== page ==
Court Gavel

Earlier this week, the nation watched a remarkable series of events unfold in a Dallas courtroom. After a closely watched trial, former police officer Amber Guyger was found guilty of murdering Botham Jean, a twenty-six-year-old African American accountant who was eating ice cream when she shot and killed him. The off-duty police officer believed she had entered her own apartment and that Jean was a burglar.

On Wednesday, the victim's 18-year-old younger brother, Brandt Jean, stunned those in the courtroom by publicly forgiving his brother's killer and pleading with her to give her life to Christ. Fighting back tears, Brandt said, "I know if you go to God and ask him, he will forgive you." He continued, "I want the best for you, because I know that's exactly what Botham would want you to do. And the best would be to give your life to Christ."

In an extraordinary moment that has since been viewed by millions, Brandt then asked the judge, "I don't know if this is possible, but can I give her a hug, please?" Receiving permission, Brandt embraced Guyger, who began sobbing, for over a minute. The powerful moment even touched Judge Tammy Kemp who can be seen wiping away tears in the background.

In fact, Kemp was so moved by the younger brother's actions that after official proceedings had ended, she stepped off the bench and retrieved her personal Bible from her chambers. Handing the Bible to Guyger, Kemp said, "You haven't done so much that you can't be forgiven." She then read John 3:16, and said, "You haven't done as much as you think you have, and you can be forgiven. You did something bad in one moment in time. What you do now matters."

It was another remarkable moment in a truly remarkable day. On a day justice when was served, the hope of forgiveness and reconciliation brought together a devastated family and a divided community.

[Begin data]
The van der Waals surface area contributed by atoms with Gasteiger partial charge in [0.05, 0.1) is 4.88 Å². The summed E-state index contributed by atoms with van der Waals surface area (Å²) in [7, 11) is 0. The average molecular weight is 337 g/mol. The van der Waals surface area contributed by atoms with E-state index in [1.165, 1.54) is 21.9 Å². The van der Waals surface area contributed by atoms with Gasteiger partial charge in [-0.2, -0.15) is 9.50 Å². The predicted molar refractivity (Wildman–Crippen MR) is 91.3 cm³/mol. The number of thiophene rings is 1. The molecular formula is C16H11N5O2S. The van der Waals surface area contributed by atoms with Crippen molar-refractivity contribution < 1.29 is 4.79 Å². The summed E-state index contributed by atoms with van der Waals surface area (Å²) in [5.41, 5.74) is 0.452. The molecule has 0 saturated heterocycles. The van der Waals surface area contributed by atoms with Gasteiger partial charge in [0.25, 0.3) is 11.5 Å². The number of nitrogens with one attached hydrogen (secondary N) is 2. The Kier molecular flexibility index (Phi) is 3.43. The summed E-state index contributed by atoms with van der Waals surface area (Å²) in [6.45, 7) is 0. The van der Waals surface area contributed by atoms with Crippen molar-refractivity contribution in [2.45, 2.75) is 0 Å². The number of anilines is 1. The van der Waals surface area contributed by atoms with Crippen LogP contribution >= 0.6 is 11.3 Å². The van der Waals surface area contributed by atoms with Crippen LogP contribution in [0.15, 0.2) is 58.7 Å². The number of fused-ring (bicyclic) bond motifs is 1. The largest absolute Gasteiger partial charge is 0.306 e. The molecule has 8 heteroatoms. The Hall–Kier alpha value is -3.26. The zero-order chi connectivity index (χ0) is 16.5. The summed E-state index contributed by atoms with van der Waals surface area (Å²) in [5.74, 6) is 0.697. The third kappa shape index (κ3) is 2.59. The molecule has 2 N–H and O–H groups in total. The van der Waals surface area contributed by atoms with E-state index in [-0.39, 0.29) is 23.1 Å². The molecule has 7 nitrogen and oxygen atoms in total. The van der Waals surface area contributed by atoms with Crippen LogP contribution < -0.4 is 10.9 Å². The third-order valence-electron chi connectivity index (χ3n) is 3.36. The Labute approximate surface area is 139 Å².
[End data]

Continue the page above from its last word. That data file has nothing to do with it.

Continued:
Dallas Police Chief U. Reneé Hall spoke for many after the trial when she said, "Botham Jean's brother's request to hug Amber Guyger and Judge Kemp's gift of her Bible to Amber represents a spirit of forgiveness, faith and trust. In this same spirit, we want to move forward in a positive direction with the community."

But not everyone was happy about the compassion and mercy demonstrated in the courtroom.

On Thursday, the Freedom from Religion Foundation (FFRF), poured cold water on the judge's display of kindness by filing a formal complaint with the Texas State Commission on Judicial Conduct, alleging Judge Kemp "overstepped" her judicial authority by giving Guyer a Bible. According to the atheist group, by reading the Bible with the newly convicted defendant, Judge Kemp engaged in "inappropriate" and "unconstitutional" behavior.

At a time when our nation is fractured, aren't such moments of grace and reconciliation exactly what we need more of? Judge Kemp's act of compassion in presenting the defendant a Bible injected the normally sterile court proceedings with a human touch and was in line with how the family of the slain man has treated Guyger.

Speaking to reporters after the trial, Bertram Jean, Botham's father, also forgave his son's convicted killer. "I felt the same way as Brandt," Jean said. "That's what Christ would want us to do... If you will not forgive, neither will your Father forgive you. I don't want to see her rot in hell. I don't want to see her rot in prison...So, I wish her well and I will pray for her family and pray for her as well."

In similar situations over the last few years, the interplay of race and police authority have triggered protests and riots and threatened to destroy the social fabric of many communities. However, because of the courageous and gracious response of the Jean family and Judge Kemp, the community in Dallas has begun to heal.

In fact, through their faithful testimony, the world was able to see a beautiful display of Christ-centered compassion and forgiveness. Unfortunately, FFRF is trying to drown out this life-giving, positive message. Thankfully, there are millions more who were inspired and deeply moved by the words and actions of the Jean family and Judge Kemp this week.

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Mike Scruggs